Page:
In March, assistant U.S. attorney Stephen Heymann noted in court papers filed in the Boston case that Gonzalez was recorded on a phone call from prison telling an associate to destroy a paper copy of a contacts list but keep the electronic version of it.
“The potential risk of misuse of the electronic discovery materials by the defendant is demonstrably high, and the potential cost to individuals and corporations that the defendant has already victimized is equally high,” Heymann said in court papers.
Gonzalez’s lawyers complained that the restrictions would hurt their client’s ability to defend himself, but they ultimately agreed to several concessions, including keeping track of the material Gonzalez had viewed.
Gonzalez’s lawyer Weinberg, in an interview with The National Law Journal before the plea deal was announced, said the Gonzalez case “is a window into our future.”
“This case stands at the dawn of the criminal justice system’s response to the unique demands generated by computers and the Internet,” he said, noting that Congress has not created statutory protections for stolen credit card data as it has for child pornography and classified intelligence.
Former prosecutors say they aren’t surprised by the government’s posture regarding evidence in this case.
“The government is going to push for maximum restrictions. Given the scope of the allegations it would certainly call for unusual measures,” said Eugene, Oregon defense lawyer Joseph Metcalfe, a former prosecutor in the Justice Department’s Computer Crime and Intellectual Property Section.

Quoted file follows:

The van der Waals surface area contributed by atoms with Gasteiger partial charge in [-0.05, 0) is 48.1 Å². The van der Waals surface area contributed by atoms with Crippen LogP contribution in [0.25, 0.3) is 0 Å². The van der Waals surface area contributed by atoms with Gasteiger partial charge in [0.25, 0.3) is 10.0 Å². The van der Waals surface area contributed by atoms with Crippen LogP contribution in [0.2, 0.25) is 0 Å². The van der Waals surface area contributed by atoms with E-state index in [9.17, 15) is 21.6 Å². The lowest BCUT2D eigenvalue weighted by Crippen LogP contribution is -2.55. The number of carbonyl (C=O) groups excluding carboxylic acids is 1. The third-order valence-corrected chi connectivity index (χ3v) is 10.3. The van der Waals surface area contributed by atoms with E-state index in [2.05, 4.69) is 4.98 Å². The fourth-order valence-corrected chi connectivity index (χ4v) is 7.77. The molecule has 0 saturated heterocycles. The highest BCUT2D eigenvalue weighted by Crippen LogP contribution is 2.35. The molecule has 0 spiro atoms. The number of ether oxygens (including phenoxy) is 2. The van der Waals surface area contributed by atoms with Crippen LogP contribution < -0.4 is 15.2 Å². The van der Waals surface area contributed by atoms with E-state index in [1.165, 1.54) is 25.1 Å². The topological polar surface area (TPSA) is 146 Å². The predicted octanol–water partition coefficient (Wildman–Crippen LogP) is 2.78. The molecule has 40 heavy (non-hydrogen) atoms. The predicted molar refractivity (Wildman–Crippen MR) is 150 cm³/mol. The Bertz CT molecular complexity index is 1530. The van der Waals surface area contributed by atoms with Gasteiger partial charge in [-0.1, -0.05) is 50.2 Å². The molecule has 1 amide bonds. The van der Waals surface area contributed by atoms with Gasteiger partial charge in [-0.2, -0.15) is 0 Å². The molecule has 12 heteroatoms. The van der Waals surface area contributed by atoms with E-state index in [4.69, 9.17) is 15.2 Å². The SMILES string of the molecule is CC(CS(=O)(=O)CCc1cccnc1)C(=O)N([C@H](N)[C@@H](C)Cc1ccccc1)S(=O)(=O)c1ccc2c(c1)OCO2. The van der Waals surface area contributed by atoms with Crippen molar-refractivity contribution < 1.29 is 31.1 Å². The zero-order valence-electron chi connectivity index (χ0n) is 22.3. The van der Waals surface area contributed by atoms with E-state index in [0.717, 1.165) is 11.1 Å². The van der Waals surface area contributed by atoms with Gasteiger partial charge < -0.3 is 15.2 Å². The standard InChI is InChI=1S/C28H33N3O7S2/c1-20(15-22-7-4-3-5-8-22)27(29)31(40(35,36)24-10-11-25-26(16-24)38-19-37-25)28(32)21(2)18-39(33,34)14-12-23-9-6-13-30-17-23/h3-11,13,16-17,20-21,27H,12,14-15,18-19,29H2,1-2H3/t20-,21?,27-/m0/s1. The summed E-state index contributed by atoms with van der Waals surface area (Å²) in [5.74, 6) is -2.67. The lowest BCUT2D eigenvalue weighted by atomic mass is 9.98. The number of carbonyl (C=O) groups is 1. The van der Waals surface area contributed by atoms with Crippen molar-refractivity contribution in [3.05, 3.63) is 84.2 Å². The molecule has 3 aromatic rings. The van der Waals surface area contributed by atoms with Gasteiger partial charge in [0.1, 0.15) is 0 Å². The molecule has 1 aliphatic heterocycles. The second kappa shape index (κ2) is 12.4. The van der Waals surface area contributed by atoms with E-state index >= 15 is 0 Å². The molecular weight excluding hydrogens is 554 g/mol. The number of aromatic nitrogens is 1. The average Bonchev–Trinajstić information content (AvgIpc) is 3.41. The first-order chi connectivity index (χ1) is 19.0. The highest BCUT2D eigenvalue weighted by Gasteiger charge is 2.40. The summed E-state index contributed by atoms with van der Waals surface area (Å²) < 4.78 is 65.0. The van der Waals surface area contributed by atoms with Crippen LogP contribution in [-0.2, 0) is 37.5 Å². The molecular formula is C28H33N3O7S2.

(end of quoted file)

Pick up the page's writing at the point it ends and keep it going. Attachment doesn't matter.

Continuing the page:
And it wasn’t just prosecutors who were trying to control Gonzalez’s access to information. Lawyers for TJX told a judge that allowing Gonzalez access to its trade secrets could expose the company to further computer attacks.
TJX’s lawyer, Ropes & Gray partner Samuel Buffone, said in said in court papers that the intrusion had an “extremely serious” impact on the company through “litigation, claims, and investigations, as well as damage to its reputation and customers’ concerns about shopping at its stores.” TJX cooperated in the investigation and prosecution of Gonzalez.
In December 2007, TJX and its Cincinnati-based merchant bank, Fifth Third Bancorp, finalized a $41 million out-of-court agreement, settling claims brought by financial institutions for the expenses they incurred replacing the cards. TJX announced in June that it settled for $9.75 million with 41 states to resolve allegations that the company failed to take sufficient steps to protect customer information.
One of the companies at the center of the New Jersey prosecution is currently fighting civil suits over the data breach.
Heartland Payment Systems, whose payment processing system was allegedly hacked by Gonzalez in December 2007, is facing consolidated class actions from individual consumers and banks, among other plaintiffs, in the U.S. District Court for the Southern District of Texas.
“If the numbers pan out, this will certainly be the largest data breach in the history of the universe—to date,” said Richard Coffmann, a solo practitioner in Beaumont, Texas, who is co-lead counsel for a group of banks suing Heartland.